Cummings ‘winning battle’ for new Arpa to be outside UKRI

Debate over status of new agency for ‘high-risk, high-payoff research’ is non-issue compared with its direction and leadership, others suggest

February 5, 2020
Dominic Cummings
Source: Getty

Dominic Cummings is said to be winning the debate on creating his planned new agency for “high-risk, high-payoff research” as an independent entity outside UK Research and Innovation, although more fundamental questions about it are yet to be decided.

UKRI had been keen to be the creator and overseer of the new agency, Times Higher Education understands.

But Mr Cummings, the UK prime minister’s most senior adviser, is said to have been emphatic that he wants the new agency, planned as an equivalent of the US Defense Advanced Research Projects Agency, not to be part of UKRI.

Jo Johnson, the former universities and science minister, argues in a collection of essays on the new agency, published by the Policy Exchange thinktank, that it should be part of UKRI so as to maintain that body’s role in strategic oversight of the research system.

Mr Johnson created UKRI, which was established on 1 April 2018 by the Higher Education Research Act and brings together the seven research councils, plus Innovate UK and Research England.

He warns in his essay: “The risk is that a pet quango, if created outside of UKRI, fractures confidence in an entity that is central to the successful funding of our national research and innovation endeavour, at a critical stage in its development.”

Creating what is for now known as the Advanced Research Projects Agency as a stand-alone entity or within UKRI would both have required primary legislation, but the latter course would be a much simpler process, Mr Johnson argues in his essay.

However, some suggested that the decision on Arpa’s independence has already been made.

Other sources suggested that the debate over Arpa’s status is a non-issue compared with questions yet to be settled on what new funding approaches the agency will take, who will lead it and how quickly it can be established.

Darpa, set up by the US government in 1958, created the forerunner to the internet (it was known as Arpa for a spell). Mr Cummings has often expressed admiration for the agency, writing in December 2014: “We should create a civilian version of Darpa aimed at high-risk/high-impact breakthroughs in areas like energy science and other fundamental areas such as quantum information and computing that clearly have world-changing potential.”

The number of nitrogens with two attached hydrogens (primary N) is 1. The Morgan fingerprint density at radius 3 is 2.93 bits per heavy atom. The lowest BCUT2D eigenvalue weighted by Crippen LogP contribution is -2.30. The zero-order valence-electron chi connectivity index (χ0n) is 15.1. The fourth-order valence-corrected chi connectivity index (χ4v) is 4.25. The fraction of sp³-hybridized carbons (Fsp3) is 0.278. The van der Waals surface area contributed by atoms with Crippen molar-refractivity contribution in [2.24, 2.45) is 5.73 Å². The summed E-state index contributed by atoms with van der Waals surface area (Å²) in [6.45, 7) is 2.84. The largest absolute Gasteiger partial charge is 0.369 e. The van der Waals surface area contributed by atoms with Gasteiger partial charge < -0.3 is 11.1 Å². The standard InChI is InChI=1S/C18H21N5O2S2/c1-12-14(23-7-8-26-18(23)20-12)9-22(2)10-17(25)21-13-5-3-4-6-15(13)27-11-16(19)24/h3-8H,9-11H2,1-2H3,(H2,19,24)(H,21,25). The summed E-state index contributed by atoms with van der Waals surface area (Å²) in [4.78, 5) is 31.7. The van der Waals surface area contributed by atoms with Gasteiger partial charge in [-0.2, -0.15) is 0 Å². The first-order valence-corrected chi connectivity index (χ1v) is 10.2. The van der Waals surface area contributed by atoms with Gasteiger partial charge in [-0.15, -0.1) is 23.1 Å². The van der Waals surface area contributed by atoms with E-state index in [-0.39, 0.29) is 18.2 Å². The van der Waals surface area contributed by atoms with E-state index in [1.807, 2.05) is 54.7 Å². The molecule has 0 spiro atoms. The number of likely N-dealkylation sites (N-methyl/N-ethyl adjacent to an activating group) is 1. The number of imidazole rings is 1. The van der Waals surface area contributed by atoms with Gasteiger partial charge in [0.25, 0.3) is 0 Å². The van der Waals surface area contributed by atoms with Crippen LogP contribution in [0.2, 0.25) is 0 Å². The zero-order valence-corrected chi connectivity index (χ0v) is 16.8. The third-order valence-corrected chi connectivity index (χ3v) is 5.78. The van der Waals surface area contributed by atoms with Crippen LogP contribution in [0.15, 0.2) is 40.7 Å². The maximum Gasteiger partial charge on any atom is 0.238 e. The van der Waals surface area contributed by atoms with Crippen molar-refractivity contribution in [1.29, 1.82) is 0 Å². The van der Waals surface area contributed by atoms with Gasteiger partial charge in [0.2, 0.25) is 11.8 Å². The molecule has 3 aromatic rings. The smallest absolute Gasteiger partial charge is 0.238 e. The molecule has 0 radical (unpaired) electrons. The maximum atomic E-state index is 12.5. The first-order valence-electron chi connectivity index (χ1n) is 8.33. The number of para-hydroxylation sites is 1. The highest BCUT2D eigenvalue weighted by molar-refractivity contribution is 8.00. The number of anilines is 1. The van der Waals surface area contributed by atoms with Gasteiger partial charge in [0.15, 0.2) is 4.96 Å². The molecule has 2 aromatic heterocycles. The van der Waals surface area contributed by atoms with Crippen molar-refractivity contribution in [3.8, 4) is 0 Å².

Mr Cummings’ vision for science driving tech breakthroughs is so central to his vision of the post-Brexit economy that his WhatsApp profile reportedly says: “Get Brexit done, then Arpa.” The agency is set to have a budget of £800 million over five years.

James Wilsdon, professor of research policy at the University of Sheffield, said he was “quite sympathetic” to Mr Johnson’s argument that Arpa should sit within UKRI. Doing otherwise, he argued, could represent another major change in the research system, at a time when UKRI was still bedding into a relatively new role of strategic oversight for the whole system.

Making Arpa independent sat with Mr Cummings’ desire to disrupt and not work within existing Whitehall structures, Professor Wilsdon said.

“I don’t understand why there’s a perception in and around the centre or top of government that UKRI has somehow not fulfilled its potential…It feels to me that is a premature judgement,” he added.

Some key questions in research policy will also centre on whether Chris Skidmore will remain as universities and science minister in the expected reshuffle, Professor Wilsdon said.

“Clearly at the moment, in many senses, Dominic Cummings is a part-time science minister, so you’ve got this slightly uneasy settlement between rival centres of decision-making in the system: the chief exec of UKRI, the science minister and now the No 10 operation,” he continued.

john.morgan@timeshighereducation.com

POSTSCRIPT:

Print headline: Separate or together: Cummings ‘winning battle’ for new Arpa to be outside UKRI

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Reader's comments (1)

800 million over 5 years is 160 million a year. The DARPA budget is about 200 times that amount and is of the same order as the UKRI budget. For 1/2% of the budget to revolutionise UK research is rather a tall order. "Get ARPA done", seems to have the same content as "Get Brexit done". However funding is funding and we will all be looking for ways to access it.

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